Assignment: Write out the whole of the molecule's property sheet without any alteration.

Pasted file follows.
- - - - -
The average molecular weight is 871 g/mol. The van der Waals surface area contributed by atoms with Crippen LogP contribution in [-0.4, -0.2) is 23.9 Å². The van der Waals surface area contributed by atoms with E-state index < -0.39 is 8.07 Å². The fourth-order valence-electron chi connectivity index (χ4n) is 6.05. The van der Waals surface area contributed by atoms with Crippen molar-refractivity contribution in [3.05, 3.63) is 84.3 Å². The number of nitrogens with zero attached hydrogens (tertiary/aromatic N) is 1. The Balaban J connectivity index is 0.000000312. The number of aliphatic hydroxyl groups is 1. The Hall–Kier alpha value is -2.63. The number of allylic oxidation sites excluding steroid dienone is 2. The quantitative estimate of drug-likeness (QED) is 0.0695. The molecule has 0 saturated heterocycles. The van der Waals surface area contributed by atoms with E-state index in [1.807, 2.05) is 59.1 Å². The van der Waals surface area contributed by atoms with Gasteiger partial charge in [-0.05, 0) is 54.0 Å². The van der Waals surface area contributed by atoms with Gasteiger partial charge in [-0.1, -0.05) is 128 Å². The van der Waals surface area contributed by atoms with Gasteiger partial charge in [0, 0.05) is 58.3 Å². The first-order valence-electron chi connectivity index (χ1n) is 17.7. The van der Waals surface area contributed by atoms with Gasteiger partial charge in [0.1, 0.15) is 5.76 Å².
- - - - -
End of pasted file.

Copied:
The average molecular weight is 871 g/mol. The van der Waals surface area contributed by atoms with Crippen LogP contribution in [-0.4, -0.2) is 23.9 Å². The van der Waals surface area contributed by atoms with E-state index < -0.39 is 8.07 Å². The fourth-order valence-electron chi connectivity index (χ4n) is 6.05. The van der Waals surface area contributed by atoms with Crippen molar-refractivity contribution in [3.05, 3.63) is 84.3 Å². The number of nitrogens with zero attached hydrogens (tertiary/aromatic N) is 1. The Balaban J connectivity index is 0.000000312. The number of aliphatic hydroxyl groups is 1. The Hall–Kier alpha value is -2.63. The number of allylic oxidation sites excluding steroid dienone is 2. The quantitative estimate of drug-likeness (QED) is 0.0695. The molecule has 0 saturated heterocycles. The van der Waals surface area contributed by atoms with E-state index in [1.807, 2.05) is 59.1 Å². The van der Waals surface area contributed by atoms with Gasteiger partial charge in [-0.05, 0) is 54.0 Å². The van der Waals surface area contributed by atoms with Gasteiger partial charge in [-0.1, -0.05) is 128 Å². The van der Waals surface area contributed by atoms with Gasteiger partial charge in [0, 0.05) is 58.3 Å². The first-order valence-electron chi connectivity index (χ1n) is 17.7. The van der Waals surface area contributed by atoms with Gasteiger partial charge in [0.1, 0.15) is 5.76 Å².